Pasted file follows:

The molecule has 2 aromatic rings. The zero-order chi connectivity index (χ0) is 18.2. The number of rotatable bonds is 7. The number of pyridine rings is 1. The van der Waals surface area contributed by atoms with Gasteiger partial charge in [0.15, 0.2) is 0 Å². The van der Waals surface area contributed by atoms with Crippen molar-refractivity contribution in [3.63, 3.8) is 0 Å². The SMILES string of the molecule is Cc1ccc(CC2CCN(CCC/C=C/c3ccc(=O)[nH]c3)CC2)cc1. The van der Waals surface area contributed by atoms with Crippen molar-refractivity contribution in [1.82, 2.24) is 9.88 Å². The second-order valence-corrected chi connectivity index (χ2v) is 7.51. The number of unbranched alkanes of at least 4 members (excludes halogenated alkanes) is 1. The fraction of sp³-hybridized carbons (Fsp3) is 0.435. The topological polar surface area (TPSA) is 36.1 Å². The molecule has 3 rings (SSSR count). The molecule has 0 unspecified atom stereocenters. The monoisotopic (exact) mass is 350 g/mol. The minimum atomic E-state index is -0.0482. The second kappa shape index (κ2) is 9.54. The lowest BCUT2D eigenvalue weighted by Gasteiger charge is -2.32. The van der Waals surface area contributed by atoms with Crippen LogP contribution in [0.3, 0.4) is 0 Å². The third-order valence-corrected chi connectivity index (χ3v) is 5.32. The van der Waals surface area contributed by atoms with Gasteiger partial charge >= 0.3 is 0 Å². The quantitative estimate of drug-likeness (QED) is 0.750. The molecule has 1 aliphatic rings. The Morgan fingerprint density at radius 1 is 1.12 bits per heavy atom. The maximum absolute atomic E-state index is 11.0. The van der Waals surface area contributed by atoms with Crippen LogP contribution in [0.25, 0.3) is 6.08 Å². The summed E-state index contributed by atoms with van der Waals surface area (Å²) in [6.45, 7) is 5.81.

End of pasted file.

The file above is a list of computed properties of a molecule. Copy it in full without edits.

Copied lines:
The molecule has 2 aromatic rings. The zero-order chi connectivity index (χ0) is 18.2. The number of rotatable bonds is 7. The number of pyridine rings is 1. The van der Waals surface area contributed by atoms with Gasteiger partial charge in [0.15, 0.2) is 0 Å². The van der Waals surface area contributed by atoms with Crippen molar-refractivity contribution in [3.63, 3.8) is 0 Å². The SMILES string of the molecule is Cc1ccc(CC2CCN(CCC/C=C/c3ccc(=O)[nH]c3)CC2)cc1. The van der Waals surface area contributed by atoms with Crippen molar-refractivity contribution in [1.82, 2.24) is 9.88 Å². The second-order valence-corrected chi connectivity index (χ2v) is 7.51. The number of unbranched alkanes of at least 4 members (excludes halogenated alkanes) is 1. The fraction of sp³-hybridized carbons (Fsp3) is 0.435. The topological polar surface area (TPSA) is 36.1 Å². The molecule has 3 rings (SSSR count). The molecule has 0 unspecified atom stereocenters. The monoisotopic (exact) mass is 350 g/mol. The minimum atomic E-state index is -0.0482. The second kappa shape index (κ2) is 9.54. The lowest BCUT2D eigenvalue weighted by Gasteiger charge is -2.32. The van der Waals surface area contributed by atoms with Crippen LogP contribution in [0.3, 0.4) is 0 Å². The third-order valence-corrected chi connectivity index (χ3v) is 5.32. The van der Waals surface area contributed by atoms with Gasteiger partial charge >= 0.3 is 0 Å². The quantitative estimate of drug-likeness (QED) is 0.750. The molecule has 1 aliphatic rings. The Morgan fingerprint density at radius 1 is 1.12 bits per heavy atom. The maximum absolute atomic E-state index is 11.0. The van der Waals surface area contributed by atoms with Crippen LogP contribution in [0.25, 0.3) is 6.08 Å². The summed E-state index contributed by atoms with van der Waals surface area (Å²) in [6.45, 7) is 5.81.